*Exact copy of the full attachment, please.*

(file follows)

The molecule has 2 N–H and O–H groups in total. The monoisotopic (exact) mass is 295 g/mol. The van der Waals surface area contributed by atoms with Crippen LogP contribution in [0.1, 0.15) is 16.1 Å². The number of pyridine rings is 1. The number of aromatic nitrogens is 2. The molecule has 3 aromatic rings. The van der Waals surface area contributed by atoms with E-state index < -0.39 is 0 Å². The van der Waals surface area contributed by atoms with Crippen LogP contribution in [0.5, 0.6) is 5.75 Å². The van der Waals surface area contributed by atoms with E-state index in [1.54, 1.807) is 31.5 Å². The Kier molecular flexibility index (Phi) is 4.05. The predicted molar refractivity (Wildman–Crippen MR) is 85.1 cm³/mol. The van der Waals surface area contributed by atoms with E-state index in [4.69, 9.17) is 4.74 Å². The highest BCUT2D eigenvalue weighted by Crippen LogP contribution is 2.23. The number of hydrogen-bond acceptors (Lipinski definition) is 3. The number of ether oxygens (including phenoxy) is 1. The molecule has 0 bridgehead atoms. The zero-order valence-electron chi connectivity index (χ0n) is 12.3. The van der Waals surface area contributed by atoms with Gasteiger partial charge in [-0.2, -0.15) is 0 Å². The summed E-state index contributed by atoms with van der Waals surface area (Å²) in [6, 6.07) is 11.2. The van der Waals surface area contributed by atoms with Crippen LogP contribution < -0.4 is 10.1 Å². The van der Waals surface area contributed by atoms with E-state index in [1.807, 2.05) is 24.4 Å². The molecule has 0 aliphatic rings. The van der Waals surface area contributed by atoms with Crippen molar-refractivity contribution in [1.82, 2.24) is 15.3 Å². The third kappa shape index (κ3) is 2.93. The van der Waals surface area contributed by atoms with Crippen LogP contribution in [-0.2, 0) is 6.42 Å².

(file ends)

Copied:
The molecule has 2 N–H and O–H groups in total. The monoisotopic (exact) mass is 295 g/mol. The van der Waals surface area contributed by atoms with Crippen LogP contribution in [0.1, 0.15) is 16.1 Å². The number of pyridine rings is 1. The number of aromatic nitrogens is 2. The molecule has 3 aromatic rings. The van der Waals surface area contributed by atoms with E-state index < -0.39 is 0 Å². The van der Waals surface area contributed by atoms with Crippen LogP contribution in [0.5, 0.6) is 5.75 Å². The van der Waals surface area contributed by atoms with E-state index in [1.54, 1.807) is 31.5 Å². The Kier molecular flexibility index (Phi) is 4.05. The predicted molar refractivity (Wildman–Crippen MR) is 85.1 cm³/mol. The van der Waals surface area contributed by atoms with E-state index in [4.69, 9.17) is 4.74 Å². The highest BCUT2D eigenvalue weighted by Crippen LogP contribution is 2.23. The number of hydrogen-bond acceptors (Lipinski definition) is 3. The number of ether oxygens (including phenoxy) is 1. The molecule has 0 bridgehead atoms. The zero-order valence-electron chi connectivity index (χ0n) is 12.3. The van der Waals surface area contributed by atoms with Gasteiger partial charge in [-0.2, -0.15) is 0 Å². The summed E-state index contributed by atoms with van der Waals surface area (Å²) in [6, 6.07) is 11.2. The van der Waals surface area contributed by atoms with Crippen LogP contribution < -0.4 is 10.1 Å². The van der Waals surface area contributed by atoms with E-state index in [1.807, 2.05) is 24.4 Å². The molecule has 0 aliphatic rings. The van der Waals surface area contributed by atoms with Crippen molar-refractivity contribution in [1.82, 2.24) is 15.3 Å². The third kappa shape index (κ3) is 2.93. The van der Waals surface area contributed by atoms with Crippen LogP contribution in [-0.2, 0) is 6.42 Å².